HSJ EXCLUSIVE DoH urges NHS to make use of extra capacity bought from Alliance Medical

Published: 18/08/2005, Volume II5, No. 5969 Page 5

The NHS is failing to use thousands of extra diagnostic scans bought by the Department of Health from the private sector last year, HSJ can reveal.

More than half of the MRI (magnetic resonance imaging) scans - almost 70,000 - that the DoH bought on behalf of the NHS from Alliance Medical last year have yet to be used.

Last July the government awarded a five-year£80m contract to the private company and secured an extra 130,000 scans per year for the NHS.

But the DoH confirmed this week that just 62,000 scans have been carried out.

Now the DoH has issued a letter urging organisations to make use of the scans already paid for centrally.

In a letter sent to strategic health authority, trust, and primary care trust chief executives this month, DoH director of access Margaret Edwards says the NHS's new diagnostic scan waiting-time targets should be used as 'an opportunity for local health systems to fully utilise the capacity already resourced within the Alliance Medical MRI contract'.

The DoH is also considering widening the terms of the contract to cover urgent as well as non-urgent scans in order to make use of the spare capacity.

Last month health secretary Patricia Hewitt told the NHS that it would have to offer patients a diagnostic scan within six months by November in an attempt to reduce patient 'bottlenecks' (news, page 11, 28 July).

Any patient who has been waiting longer than 20 weeks for an MRI or CT (computerised tomography) scan will be offered the option of getting the scan done at another hospital - NHS or private - making the maximum wait 26 weeks.

A DoH spokesman confirmed that the DoH and Alliance Medical were 'assessing the options and feasibility of increasing the case-mix of the original contract'.

He added that the DoH was 'determined not just to use every scan but to use them where patients are waiting the longest'.

Alliance Medical managing director Jonathan Walsh confirmed that 'over 60,000' of the 130,000 scans contracted had been carried out in the year ending last month. He told HSJ that 'in some instances [Alliance Medical] has been unable to find patients to fulfil the NHS contract', but added 'that discussions were under way to widen the contract'.

Mr Walsh said that a 'huge amount of capacity' had now been put into the system and that 'as MRI waiting lists come down and as clinicians start realising that there are not waiting lists for our scans I think demand will catch up again'.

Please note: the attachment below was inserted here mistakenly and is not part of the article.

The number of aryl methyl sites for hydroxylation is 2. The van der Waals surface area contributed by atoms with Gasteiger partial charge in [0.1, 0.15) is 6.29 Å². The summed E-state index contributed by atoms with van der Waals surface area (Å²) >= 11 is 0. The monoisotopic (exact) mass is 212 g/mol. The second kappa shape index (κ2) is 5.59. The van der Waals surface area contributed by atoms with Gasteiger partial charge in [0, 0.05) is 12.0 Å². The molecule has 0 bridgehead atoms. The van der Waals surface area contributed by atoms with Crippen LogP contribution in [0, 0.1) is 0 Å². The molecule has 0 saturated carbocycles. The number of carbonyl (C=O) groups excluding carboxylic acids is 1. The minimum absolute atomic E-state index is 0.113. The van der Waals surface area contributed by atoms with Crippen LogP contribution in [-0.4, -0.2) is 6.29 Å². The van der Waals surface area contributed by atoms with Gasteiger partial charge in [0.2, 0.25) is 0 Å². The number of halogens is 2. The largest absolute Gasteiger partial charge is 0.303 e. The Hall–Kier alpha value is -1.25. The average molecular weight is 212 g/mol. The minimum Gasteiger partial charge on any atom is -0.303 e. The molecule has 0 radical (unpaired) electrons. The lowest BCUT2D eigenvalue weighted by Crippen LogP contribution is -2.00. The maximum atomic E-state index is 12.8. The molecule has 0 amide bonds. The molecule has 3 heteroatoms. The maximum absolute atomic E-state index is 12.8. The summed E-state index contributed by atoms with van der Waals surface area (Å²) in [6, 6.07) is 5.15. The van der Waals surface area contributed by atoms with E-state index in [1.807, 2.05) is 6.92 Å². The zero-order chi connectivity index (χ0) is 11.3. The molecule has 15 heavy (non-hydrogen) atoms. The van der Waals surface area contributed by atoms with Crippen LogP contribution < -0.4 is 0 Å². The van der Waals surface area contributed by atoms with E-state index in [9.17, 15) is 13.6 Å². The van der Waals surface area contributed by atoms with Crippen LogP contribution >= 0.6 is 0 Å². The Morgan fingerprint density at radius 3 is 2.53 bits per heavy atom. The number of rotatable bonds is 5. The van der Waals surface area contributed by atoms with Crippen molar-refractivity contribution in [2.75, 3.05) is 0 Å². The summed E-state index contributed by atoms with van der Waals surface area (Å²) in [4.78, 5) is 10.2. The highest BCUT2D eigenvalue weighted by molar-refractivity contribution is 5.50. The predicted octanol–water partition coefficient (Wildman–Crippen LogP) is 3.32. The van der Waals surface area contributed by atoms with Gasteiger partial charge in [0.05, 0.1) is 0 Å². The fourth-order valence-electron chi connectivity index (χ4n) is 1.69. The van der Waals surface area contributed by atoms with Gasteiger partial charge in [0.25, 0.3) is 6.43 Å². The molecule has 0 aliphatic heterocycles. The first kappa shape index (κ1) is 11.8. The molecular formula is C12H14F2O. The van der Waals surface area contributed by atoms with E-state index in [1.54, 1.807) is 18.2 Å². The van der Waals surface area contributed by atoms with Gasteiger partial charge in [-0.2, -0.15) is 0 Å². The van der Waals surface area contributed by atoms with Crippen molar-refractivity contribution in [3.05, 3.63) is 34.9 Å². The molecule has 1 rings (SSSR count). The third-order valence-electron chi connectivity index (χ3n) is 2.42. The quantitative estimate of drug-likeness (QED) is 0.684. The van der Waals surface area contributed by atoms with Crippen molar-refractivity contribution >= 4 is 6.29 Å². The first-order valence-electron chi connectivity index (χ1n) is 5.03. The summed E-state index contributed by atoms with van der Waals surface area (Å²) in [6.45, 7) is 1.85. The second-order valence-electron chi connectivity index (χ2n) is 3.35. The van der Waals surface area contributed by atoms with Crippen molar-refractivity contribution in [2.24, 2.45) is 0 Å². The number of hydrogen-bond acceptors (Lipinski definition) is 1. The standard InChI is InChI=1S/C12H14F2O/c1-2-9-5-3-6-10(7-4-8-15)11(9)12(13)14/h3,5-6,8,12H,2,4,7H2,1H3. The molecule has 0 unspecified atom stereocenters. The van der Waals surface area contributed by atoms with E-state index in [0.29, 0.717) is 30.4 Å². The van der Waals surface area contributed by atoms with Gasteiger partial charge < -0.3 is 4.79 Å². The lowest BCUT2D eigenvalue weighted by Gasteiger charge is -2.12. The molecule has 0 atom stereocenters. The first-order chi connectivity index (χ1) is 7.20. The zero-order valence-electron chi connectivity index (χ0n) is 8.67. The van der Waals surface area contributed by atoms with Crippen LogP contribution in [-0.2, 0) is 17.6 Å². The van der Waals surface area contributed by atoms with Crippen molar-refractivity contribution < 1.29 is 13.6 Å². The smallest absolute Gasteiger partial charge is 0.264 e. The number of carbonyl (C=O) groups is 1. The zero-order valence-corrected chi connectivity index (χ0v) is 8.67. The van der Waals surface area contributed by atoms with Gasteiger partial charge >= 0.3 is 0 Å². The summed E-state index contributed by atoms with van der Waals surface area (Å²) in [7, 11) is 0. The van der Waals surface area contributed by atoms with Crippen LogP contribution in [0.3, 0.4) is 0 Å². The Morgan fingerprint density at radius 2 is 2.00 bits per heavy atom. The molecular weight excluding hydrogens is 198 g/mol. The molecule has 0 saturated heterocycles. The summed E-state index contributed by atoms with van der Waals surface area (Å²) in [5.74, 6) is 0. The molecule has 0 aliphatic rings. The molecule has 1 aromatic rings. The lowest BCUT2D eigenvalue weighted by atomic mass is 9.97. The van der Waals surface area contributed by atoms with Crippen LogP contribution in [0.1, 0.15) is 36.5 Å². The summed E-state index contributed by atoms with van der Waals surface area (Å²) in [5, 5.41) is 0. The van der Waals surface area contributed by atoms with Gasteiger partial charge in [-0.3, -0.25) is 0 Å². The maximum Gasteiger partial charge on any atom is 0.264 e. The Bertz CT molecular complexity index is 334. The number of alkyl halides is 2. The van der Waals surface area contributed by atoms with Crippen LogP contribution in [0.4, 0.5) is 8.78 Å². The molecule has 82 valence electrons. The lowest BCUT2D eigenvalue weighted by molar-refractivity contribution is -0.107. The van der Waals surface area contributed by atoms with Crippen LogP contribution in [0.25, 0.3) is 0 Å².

However, NHS Alliance chief executive Mike Sobanja questioned how the DoH had arrived at the figure for the number of extra scans it had bought: 'It seems to me a little bit sad that the centre is not able to create contracts that are really needed by the NHS, ' he said.

A controversial contract

July 2004 Alliance Medical wins five-year£80m scanning deal. It is immediately accused of 'cronyism' when it emerges that the deal was signed six months after former health secretary Alan Milburn was appointed to the advisory committee of Alliance Medical's parent company Bridgepoint Capital. Alliance Medical dismisses the media coverage as 'nonsense'.

In the same month, Professor Adrian Dixon of the Royal College of Radiologists warns that the deal is 'interfering' with funding for MRI scanners already based in NHS hospitals. In December 2004, the Department of Health appoints Professor Dixon as 'clinical guardian' of the contract.

December 2004 A letter sent by the five MRI cluster leads to the DoH raises concerns over 'parlous position' of the contract, including a lack of clarity about the nature of activity covered, and fears that the programme is being mobilised too quickly.

This month, Alan Hodgkinson, director of capacity development at Cheshire and Merseyside strategic health authority insists that initial concerns had now been 'addressed'.

June 2005 Five acute trusts refuse to continue using the company' services, claiming they had experienced a range of problems and delays with the scans.

Leeds, Sheffield, Lewisham, Hull and East Yorkshire, and South Tees hospitals all pull out of the contract. But HSJ understands that Leeds, Sheffield and South Tees have since signed up again.